If you want a bottle of special bubbly, it helps if you can distinguish between the various Champagne labels. Sure, you could pick up a supermarket label but if you’re looking for champers with kudos, that just won’t cut the mustard. Before I go on, let me just say, buying champagne is like buying wine. If you’re not a connoisseur and you’re happy paying $10 rather than $100, then that’s perfectly ok. It’s pretty pointless damaging your credit card for a glass of bubbles. If however, you’re looking for a special occasion (probably a VERY special occasion) or just want to splurge, these are some of the champagne labels to look out for.
Price - $100+
All the champagne labels we know today are thanks to Pierre Pérignon. The Benedictine monk aimed to – in his very own words, said in 1694, – “produce the best wine in the world.” Although sparkling wines had been produced before Pérignon began his quest for perfection, it was he that honed and refined the champagne method – a method which is covered by appellation d'origine contrôlée –meaning that only champagnes produced by grapes grown in the Champagne region of France can rightly be called champagne. Today, the Dom Pérignon label is owned by Moët and Chandon, and is their prestige vintage champagne. And talking of Moët
Price - ~$50
If you want a “name” and not have to pay a crazy price, many champers lovers will point you the direction of Moët. It is a prestigious label despite being one of the world’s largest champagne producers. Even though more affordable than many of its cousins, Moët has always had a glamorous appeal. It is synonymous with luxury – even more so since it became one of the labels in the LVMH conglomerate – Louis Vuitton, Moët, Hennessy. You’re in good company when you pick M&C off the shelf as it is drunk at royal weddings and the Oscars. Incidentally, Veuve Cliquot is another of the champagne labels under the LVMH umbrella, and a bottle of this also starts at ~$50 .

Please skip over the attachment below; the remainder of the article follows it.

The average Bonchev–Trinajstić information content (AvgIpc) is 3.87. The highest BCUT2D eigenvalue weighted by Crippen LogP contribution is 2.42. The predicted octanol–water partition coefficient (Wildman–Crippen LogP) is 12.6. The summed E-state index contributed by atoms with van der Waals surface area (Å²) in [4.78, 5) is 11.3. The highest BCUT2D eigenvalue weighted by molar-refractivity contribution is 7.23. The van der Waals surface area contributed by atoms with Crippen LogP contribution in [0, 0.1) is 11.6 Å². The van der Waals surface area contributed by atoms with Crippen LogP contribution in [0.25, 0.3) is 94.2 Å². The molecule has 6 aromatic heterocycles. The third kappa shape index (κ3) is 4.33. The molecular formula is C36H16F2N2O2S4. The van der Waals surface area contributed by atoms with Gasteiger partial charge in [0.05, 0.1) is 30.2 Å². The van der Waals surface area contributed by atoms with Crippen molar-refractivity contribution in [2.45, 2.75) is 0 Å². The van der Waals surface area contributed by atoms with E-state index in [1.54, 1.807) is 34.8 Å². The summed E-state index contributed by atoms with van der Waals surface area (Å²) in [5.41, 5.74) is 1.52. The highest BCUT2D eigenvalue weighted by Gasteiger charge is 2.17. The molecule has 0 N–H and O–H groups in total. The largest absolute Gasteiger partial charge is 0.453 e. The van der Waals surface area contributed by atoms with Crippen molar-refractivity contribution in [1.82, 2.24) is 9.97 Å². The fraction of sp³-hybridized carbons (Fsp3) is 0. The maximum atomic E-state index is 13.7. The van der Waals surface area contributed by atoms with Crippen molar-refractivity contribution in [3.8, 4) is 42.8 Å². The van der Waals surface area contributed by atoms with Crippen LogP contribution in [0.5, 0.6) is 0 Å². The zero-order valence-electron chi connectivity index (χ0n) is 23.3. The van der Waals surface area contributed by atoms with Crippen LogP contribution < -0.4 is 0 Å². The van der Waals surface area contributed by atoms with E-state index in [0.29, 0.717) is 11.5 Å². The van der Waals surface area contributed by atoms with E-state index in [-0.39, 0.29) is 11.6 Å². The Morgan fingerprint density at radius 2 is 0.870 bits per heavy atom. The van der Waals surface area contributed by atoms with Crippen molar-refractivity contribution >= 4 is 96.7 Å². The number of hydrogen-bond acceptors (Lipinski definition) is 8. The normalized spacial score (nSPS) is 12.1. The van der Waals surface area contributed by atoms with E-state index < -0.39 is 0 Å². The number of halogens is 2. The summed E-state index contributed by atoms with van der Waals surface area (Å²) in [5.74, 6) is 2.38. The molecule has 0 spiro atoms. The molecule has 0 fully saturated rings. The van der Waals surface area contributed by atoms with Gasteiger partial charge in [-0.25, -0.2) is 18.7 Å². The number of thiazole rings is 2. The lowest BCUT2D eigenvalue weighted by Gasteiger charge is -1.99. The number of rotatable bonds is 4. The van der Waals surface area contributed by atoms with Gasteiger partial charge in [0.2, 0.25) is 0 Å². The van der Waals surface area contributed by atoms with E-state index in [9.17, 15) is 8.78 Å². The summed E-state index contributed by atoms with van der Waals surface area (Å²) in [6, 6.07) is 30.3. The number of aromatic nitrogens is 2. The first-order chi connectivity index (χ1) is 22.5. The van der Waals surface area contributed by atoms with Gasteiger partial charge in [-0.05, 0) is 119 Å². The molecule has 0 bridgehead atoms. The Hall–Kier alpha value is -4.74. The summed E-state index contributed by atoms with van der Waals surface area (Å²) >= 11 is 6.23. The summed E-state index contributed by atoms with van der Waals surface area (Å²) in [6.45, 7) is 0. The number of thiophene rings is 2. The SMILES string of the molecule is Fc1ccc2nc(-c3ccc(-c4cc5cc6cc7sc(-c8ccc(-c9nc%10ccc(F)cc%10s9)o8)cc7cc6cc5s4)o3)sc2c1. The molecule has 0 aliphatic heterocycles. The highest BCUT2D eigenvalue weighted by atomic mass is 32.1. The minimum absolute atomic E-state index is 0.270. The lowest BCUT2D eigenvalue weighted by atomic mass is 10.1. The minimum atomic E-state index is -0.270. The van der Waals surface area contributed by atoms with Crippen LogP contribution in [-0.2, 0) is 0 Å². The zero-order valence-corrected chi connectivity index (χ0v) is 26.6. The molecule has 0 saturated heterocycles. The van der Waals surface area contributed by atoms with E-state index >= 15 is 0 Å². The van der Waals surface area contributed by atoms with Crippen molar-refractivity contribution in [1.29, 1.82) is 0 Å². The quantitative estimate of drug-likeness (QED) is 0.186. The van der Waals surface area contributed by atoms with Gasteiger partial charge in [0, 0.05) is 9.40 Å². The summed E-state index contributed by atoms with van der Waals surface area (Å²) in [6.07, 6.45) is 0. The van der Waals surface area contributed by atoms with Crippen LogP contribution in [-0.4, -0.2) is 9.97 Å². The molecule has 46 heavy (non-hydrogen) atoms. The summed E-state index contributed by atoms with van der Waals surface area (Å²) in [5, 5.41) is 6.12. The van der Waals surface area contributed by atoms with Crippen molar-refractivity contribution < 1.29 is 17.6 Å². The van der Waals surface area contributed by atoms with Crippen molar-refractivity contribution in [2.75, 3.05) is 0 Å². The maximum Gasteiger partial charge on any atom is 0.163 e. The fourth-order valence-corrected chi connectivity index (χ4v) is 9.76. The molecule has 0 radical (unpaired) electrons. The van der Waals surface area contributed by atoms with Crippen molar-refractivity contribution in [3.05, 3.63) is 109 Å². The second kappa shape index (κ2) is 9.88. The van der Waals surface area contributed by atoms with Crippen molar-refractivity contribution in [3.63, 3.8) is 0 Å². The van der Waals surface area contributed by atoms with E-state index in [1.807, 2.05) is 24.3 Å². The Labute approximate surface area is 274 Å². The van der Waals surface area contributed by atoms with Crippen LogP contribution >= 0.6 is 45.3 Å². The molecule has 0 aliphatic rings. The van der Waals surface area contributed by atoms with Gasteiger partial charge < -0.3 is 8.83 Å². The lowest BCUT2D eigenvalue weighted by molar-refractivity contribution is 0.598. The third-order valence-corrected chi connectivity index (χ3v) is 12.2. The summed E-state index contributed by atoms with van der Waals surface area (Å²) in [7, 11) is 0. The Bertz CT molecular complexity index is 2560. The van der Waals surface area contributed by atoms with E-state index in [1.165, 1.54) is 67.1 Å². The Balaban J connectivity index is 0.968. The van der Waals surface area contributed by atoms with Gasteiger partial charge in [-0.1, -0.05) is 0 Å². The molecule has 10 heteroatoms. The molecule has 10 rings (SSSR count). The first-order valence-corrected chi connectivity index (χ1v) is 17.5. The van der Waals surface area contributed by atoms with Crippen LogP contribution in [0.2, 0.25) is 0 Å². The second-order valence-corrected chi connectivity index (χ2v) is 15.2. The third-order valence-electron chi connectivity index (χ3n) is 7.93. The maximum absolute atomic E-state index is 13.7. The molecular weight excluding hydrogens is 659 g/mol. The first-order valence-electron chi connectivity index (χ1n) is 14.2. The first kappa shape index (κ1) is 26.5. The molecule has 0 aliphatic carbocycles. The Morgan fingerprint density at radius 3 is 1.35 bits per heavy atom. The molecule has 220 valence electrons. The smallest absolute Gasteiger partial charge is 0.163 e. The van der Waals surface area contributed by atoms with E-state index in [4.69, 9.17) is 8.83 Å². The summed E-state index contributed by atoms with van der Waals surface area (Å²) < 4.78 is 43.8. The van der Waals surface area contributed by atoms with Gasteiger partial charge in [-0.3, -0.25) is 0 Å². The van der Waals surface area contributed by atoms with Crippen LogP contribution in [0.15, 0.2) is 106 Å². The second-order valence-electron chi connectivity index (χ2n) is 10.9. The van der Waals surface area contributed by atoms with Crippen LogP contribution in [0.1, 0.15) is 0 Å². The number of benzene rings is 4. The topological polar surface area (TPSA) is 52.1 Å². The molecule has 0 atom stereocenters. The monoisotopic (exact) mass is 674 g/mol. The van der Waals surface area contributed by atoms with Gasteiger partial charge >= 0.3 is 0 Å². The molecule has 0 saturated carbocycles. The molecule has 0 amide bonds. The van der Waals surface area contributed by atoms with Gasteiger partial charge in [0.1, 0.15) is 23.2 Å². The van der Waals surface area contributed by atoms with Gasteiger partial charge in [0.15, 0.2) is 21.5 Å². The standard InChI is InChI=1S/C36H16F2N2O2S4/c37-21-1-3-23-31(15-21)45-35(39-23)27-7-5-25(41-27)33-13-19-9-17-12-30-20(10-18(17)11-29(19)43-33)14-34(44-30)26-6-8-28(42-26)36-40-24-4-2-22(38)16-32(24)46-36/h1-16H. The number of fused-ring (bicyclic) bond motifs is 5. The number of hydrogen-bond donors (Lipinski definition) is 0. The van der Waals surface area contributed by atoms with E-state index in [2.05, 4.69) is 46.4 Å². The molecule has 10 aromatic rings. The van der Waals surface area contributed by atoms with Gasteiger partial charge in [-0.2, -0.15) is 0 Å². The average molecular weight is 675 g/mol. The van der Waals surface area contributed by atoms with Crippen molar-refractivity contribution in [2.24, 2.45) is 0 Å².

Price - ~$80
One of the more well known champagne labels, Bollinger is known by the world as James Bond’s choice of fizz. Although we haven’t seen Daniel Craig indulge greatly in the super secret agent’s favorite fizzy tipple, previous incarnations enjoyed many glasses of the golden bubbles, with Bollinger having appeared in 11 of the Bond movies. Bollinger is fruity and smoky and if you prefer red wines over white, this should tickle your taste buds.
Price - $50
This is one of my prize picks. One of the complaints about champagne is that it is too dry. If you want fizz that nods to sweetness, this is the one for you. It is described as having a creamy butteriness with a hint of pear. Choose this and you’re following in the taste buds of Queen Victoria and Grace Kelly. And there’s a bonus. Perrier Jouët comes in a distinctive and gorgeous floral patterned bottle.
Price - ~$140
Since its foundation in 1843, Krug has been one of the most exclusive champagne houses. Its endurance is because of its unique style and extended aging process. Many champagne labels have limited editions but Krug produce some of the most exclusive. If you have $2,500 to spend, it will buy you a bottle of Clos d’Ambonnay of which only 3,000 bottles are produced a year and all by one vineyard from one grape type.
Price - ~$60
This champagne has connections with two tragic women. Queen Marie Antoinette loved Piper Heidsieck when its maker presented it to her in 1785. Another celebrated beauty then endorsed it in 1953 when Marilyn Monroe said that she went to bed every night wearing only Chanel No. 5 and then woke up every morning with a glass of Piper Heidsieck. This fizz has pedigree. The Director of Wines and Vineyards at Piper-Heidsieck, Regis Camus, has been Sparkling Winemaker of the Year eight times. Piper champers is structured and fruity with aromas of apple, pear and citrus.
Price - $300
You might have followed in the footsteps of Grace Kelly or Marilyn Monroe, but if you want to play with the contemporary big hitters, it is Jay Z’s favorite fizz hat you need to reach for. While other rappers have showcased Cristal Champagne in their music videos, Mr. Beyoncé prefers the very blingy, very showy Armand de Brignac which comes in gold painted bottles with a pewter label sporting an ace of spades insignia. But there’s more than gimmick in the flashy bottles. Fine Champagne Magazine rated it the world’s number one champagne in 2009, after a blind tasting. The company bill their champagne as “butter-soft, creamy and complex with almond-orange notes.”
There are some wonderful champagne labels that I haven’t mentioned. Others to look out for are Nicolas Feuillatte, Pol Roger, Louis Roederer, and Taittinger.
All that’s left is for me to raise a glass and say cheers (by the way, I’m quite partial to a glass of Mumm’s)
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